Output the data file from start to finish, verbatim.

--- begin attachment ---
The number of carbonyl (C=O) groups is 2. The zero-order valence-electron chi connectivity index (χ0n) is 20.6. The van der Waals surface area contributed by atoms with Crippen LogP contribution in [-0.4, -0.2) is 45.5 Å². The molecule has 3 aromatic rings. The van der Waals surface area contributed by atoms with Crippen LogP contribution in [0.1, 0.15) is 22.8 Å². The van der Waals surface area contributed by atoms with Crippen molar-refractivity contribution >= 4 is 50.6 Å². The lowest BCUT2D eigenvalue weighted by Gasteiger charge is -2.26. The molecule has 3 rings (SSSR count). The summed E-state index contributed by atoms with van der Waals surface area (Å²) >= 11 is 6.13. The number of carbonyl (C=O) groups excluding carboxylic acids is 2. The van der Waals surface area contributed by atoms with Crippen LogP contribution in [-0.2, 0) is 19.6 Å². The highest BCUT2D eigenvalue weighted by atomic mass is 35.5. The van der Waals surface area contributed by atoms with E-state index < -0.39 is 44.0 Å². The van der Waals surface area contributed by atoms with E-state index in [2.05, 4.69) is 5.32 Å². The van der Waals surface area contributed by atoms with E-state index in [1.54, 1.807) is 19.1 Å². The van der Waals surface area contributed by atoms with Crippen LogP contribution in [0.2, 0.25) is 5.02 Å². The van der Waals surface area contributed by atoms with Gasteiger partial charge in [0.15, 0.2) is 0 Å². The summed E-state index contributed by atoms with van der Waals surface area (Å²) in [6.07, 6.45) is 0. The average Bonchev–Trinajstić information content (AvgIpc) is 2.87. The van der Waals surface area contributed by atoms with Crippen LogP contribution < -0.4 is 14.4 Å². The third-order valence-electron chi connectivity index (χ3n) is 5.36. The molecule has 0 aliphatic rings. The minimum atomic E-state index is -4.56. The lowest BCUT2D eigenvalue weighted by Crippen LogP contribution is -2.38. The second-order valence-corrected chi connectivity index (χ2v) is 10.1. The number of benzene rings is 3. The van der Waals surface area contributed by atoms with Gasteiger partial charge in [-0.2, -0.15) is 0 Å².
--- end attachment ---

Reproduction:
The number of carbonyl (C=O) groups is 2. The zero-order valence-electron chi connectivity index (χ0n) is 20.6. The van der Waals surface area contributed by atoms with Crippen LogP contribution in [-0.4, -0.2) is 45.5 Å². The molecule has 3 aromatic rings. The van der Waals surface area contributed by atoms with Crippen LogP contribution in [0.1, 0.15) is 22.8 Å². The van der Waals surface area contributed by atoms with Crippen molar-refractivity contribution >= 4 is 50.6 Å². The lowest BCUT2D eigenvalue weighted by Gasteiger charge is -2.26. The molecule has 3 rings (SSSR count). The summed E-state index contributed by atoms with van der Waals surface area (Å²) >= 11 is 6.13. The number of carbonyl (C=O) groups excluding carboxylic acids is 2. The van der Waals surface area contributed by atoms with Crippen LogP contribution in [-0.2, 0) is 19.6 Å². The highest BCUT2D eigenvalue weighted by atomic mass is 35.5. The van der Waals surface area contributed by atoms with E-state index < -0.39 is 44.0 Å². The van der Waals surface area contributed by atoms with E-state index in [2.05, 4.69) is 5.32 Å². The van der Waals surface area contributed by atoms with E-state index in [1.54, 1.807) is 19.1 Å². The van der Waals surface area contributed by atoms with Crippen LogP contribution in [0.2, 0.25) is 5.02 Å². The van der Waals surface area contributed by atoms with Gasteiger partial charge in [0.15, 0.2) is 0 Å². The summed E-state index contributed by atoms with van der Waals surface area (Å²) in [6.07, 6.45) is 0. The average Bonchev–Trinajstić information content (AvgIpc) is 2.87. The van der Waals surface area contributed by atoms with Crippen LogP contribution < -0.4 is 14.4 Å². The third-order valence-electron chi connectivity index (χ3n) is 5.36. The molecule has 0 aliphatic rings. The minimum atomic E-state index is -4.56. The lowest BCUT2D eigenvalue weighted by Crippen LogP contribution is -2.38. The second-order valence-corrected chi connectivity index (χ2v) is 10.1. The number of benzene rings is 3. The van der Waals surface area contributed by atoms with Gasteiger partial charge in [-0.2, -0.15) is 0 Å².